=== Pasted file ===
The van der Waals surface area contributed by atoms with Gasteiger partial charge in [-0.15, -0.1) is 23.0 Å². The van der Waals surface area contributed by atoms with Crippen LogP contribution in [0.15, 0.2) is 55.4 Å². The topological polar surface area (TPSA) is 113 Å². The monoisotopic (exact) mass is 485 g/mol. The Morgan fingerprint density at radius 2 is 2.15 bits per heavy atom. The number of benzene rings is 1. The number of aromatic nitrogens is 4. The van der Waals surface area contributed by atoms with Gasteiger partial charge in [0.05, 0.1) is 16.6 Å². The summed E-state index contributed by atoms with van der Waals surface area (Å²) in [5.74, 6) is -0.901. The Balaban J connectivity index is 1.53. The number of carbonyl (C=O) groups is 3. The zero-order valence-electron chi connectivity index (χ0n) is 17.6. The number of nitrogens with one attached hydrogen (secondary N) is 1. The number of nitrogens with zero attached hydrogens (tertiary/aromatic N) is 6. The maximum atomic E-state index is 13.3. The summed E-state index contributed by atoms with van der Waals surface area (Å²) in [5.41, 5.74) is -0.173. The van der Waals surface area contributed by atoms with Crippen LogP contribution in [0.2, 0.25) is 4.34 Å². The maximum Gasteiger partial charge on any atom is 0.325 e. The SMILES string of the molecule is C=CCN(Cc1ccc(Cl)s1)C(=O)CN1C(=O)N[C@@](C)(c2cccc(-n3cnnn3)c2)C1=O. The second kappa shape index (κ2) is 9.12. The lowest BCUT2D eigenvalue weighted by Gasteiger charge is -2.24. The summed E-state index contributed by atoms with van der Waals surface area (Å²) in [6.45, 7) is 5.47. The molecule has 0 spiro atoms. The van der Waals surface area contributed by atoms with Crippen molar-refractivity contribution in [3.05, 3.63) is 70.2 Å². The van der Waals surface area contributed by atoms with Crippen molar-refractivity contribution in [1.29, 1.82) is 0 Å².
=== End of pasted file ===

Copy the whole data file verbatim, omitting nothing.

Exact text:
The van der Waals surface area contributed by atoms with Gasteiger partial charge in [-0.15, -0.1) is 23.0 Å². The van der Waals surface area contributed by atoms with Crippen LogP contribution in [0.15, 0.2) is 55.4 Å². The topological polar surface area (TPSA) is 113 Å². The monoisotopic (exact) mass is 485 g/mol. The Morgan fingerprint density at radius 2 is 2.15 bits per heavy atom. The number of benzene rings is 1. The number of aromatic nitrogens is 4. The van der Waals surface area contributed by atoms with Gasteiger partial charge in [0.05, 0.1) is 16.6 Å². The summed E-state index contributed by atoms with van der Waals surface area (Å²) in [5.74, 6) is -0.901. The Balaban J connectivity index is 1.53. The number of carbonyl (C=O) groups is 3. The zero-order valence-electron chi connectivity index (χ0n) is 17.6. The number of nitrogens with one attached hydrogen (secondary N) is 1. The number of nitrogens with zero attached hydrogens (tertiary/aromatic N) is 6. The maximum atomic E-state index is 13.3. The summed E-state index contributed by atoms with van der Waals surface area (Å²) in [5.41, 5.74) is -0.173. The van der Waals surface area contributed by atoms with Crippen LogP contribution in [0.2, 0.25) is 4.34 Å². The maximum Gasteiger partial charge on any atom is 0.325 e. The SMILES string of the molecule is C=CCN(Cc1ccc(Cl)s1)C(=O)CN1C(=O)N[C@@](C)(c2cccc(-n3cnnn3)c2)C1=O. The second kappa shape index (κ2) is 9.12. The lowest BCUT2D eigenvalue weighted by Gasteiger charge is -2.24. The summed E-state index contributed by atoms with van der Waals surface area (Å²) in [6.45, 7) is 5.47. The molecule has 0 spiro atoms. The van der Waals surface area contributed by atoms with Crippen molar-refractivity contribution in [3.05, 3.63) is 70.2 Å². The van der Waals surface area contributed by atoms with Crippen molar-refractivity contribution in [1.29, 1.82) is 0 Å².